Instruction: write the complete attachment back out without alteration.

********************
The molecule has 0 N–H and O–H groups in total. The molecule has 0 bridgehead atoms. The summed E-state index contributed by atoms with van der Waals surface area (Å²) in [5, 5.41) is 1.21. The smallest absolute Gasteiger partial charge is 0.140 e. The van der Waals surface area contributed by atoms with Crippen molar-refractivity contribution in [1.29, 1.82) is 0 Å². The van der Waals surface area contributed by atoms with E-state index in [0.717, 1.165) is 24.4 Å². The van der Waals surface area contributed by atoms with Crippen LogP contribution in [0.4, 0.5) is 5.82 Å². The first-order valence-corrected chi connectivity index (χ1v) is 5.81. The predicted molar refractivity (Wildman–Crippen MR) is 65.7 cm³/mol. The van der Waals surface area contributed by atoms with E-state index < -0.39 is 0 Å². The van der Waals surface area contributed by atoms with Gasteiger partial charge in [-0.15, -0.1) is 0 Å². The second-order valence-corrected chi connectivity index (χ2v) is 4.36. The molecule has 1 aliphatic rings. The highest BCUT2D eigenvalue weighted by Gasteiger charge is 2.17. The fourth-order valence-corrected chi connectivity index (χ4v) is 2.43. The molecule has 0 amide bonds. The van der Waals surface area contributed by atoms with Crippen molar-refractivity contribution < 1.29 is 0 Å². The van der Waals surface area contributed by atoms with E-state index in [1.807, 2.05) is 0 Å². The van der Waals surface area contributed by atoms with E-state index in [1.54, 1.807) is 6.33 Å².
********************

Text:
The molecule has 0 N–H and O–H groups in total. The molecule has 0 bridgehead atoms. The summed E-state index contributed by atoms with van der Waals surface area (Å²) in [5, 5.41) is 1.21. The smallest absolute Gasteiger partial charge is 0.140 e. The van der Waals surface area contributed by atoms with Crippen molar-refractivity contribution in [1.29, 1.82) is 0 Å². The van der Waals surface area contributed by atoms with E-state index in [0.717, 1.165) is 24.4 Å². The van der Waals surface area contributed by atoms with Crippen LogP contribution in [0.4, 0.5) is 5.82 Å². The first-order valence-corrected chi connectivity index (χ1v) is 5.81. The predicted molar refractivity (Wildman–Crippen MR) is 65.7 cm³/mol. The van der Waals surface area contributed by atoms with E-state index < -0.39 is 0 Å². The van der Waals surface area contributed by atoms with Gasteiger partial charge in [-0.15, -0.1) is 0 Å². The second-order valence-corrected chi connectivity index (χ2v) is 4.36. The molecule has 1 aliphatic rings. The highest BCUT2D eigenvalue weighted by Gasteiger charge is 2.17. The fourth-order valence-corrected chi connectivity index (χ4v) is 2.43. The molecule has 0 amide bonds. The van der Waals surface area contributed by atoms with Crippen molar-refractivity contribution < 1.29 is 0 Å². The van der Waals surface area contributed by atoms with E-state index in [1.807, 2.05) is 0 Å². The van der Waals surface area contributed by atoms with E-state index in [1.54, 1.807) is 6.33 Å².